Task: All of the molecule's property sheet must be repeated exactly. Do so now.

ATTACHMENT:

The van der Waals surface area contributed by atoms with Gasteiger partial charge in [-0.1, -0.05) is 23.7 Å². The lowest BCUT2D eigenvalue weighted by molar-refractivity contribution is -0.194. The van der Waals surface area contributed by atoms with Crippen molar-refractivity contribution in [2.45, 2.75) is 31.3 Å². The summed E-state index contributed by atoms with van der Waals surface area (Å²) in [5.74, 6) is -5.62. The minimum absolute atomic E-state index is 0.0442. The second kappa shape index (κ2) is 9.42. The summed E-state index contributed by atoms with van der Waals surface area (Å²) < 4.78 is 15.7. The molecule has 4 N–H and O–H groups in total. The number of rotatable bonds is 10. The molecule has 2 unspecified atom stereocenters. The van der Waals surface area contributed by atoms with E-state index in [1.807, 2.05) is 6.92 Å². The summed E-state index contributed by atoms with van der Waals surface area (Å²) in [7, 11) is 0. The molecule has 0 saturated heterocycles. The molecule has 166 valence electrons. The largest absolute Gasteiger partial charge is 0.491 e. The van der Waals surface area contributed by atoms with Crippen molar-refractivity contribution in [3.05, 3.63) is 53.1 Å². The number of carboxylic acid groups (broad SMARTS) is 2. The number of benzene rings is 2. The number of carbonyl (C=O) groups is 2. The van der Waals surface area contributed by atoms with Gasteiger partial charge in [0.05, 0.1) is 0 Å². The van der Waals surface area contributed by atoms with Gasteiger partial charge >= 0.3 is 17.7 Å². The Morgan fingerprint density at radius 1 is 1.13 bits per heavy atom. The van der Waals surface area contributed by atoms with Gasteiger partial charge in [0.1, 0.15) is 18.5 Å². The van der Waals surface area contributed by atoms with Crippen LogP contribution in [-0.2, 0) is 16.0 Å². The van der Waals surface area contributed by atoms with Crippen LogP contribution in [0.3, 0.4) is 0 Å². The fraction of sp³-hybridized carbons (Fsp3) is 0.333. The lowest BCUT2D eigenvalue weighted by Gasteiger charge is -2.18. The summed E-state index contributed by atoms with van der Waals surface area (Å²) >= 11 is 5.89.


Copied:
The van der Waals surface area contributed by atoms with Gasteiger partial charge in [-0.1, -0.05) is 23.7 Å². The lowest BCUT2D eigenvalue weighted by molar-refractivity contribution is -0.194. The van der Waals surface area contributed by atoms with Crippen molar-refractivity contribution in [2.45, 2.75) is 31.3 Å². The summed E-state index contributed by atoms with van der Waals surface area (Å²) in [5.74, 6) is -5.62. The minimum absolute atomic E-state index is 0.0442. The second kappa shape index (κ2) is 9.42. The summed E-state index contributed by atoms with van der Waals surface area (Å²) < 4.78 is 15.7. The molecule has 4 N–H and O–H groups in total. The number of rotatable bonds is 10. The molecule has 2 unspecified atom stereocenters. The van der Waals surface area contributed by atoms with E-state index in [1.807, 2.05) is 6.92 Å². The summed E-state index contributed by atoms with van der Waals surface area (Å²) in [7, 11) is 0. The molecule has 0 saturated heterocycles. The molecule has 166 valence electrons. The largest absolute Gasteiger partial charge is 0.491 e. The van der Waals surface area contributed by atoms with Crippen molar-refractivity contribution in [3.05, 3.63) is 53.1 Å². The number of carboxylic acid groups (broad SMARTS) is 2. The number of benzene rings is 2. The number of carbonyl (C=O) groups is 2. The van der Waals surface area contributed by atoms with Gasteiger partial charge in [0.05, 0.1) is 0 Å². The van der Waals surface area contributed by atoms with Gasteiger partial charge >= 0.3 is 17.7 Å². The Morgan fingerprint density at radius 1 is 1.13 bits per heavy atom. The van der Waals surface area contributed by atoms with Gasteiger partial charge in [0.1, 0.15) is 18.5 Å². The van der Waals surface area contributed by atoms with Crippen LogP contribution in [-0.2, 0) is 16.0 Å². The van der Waals surface area contributed by atoms with Crippen LogP contribution in [0.3, 0.4) is 0 Å². The fraction of sp³-hybridized carbons (Fsp3) is 0.333. The lowest BCUT2D eigenvalue weighted by Gasteiger charge is -2.18. The summed E-state index contributed by atoms with van der Waals surface area (Å²) >= 11 is 5.89.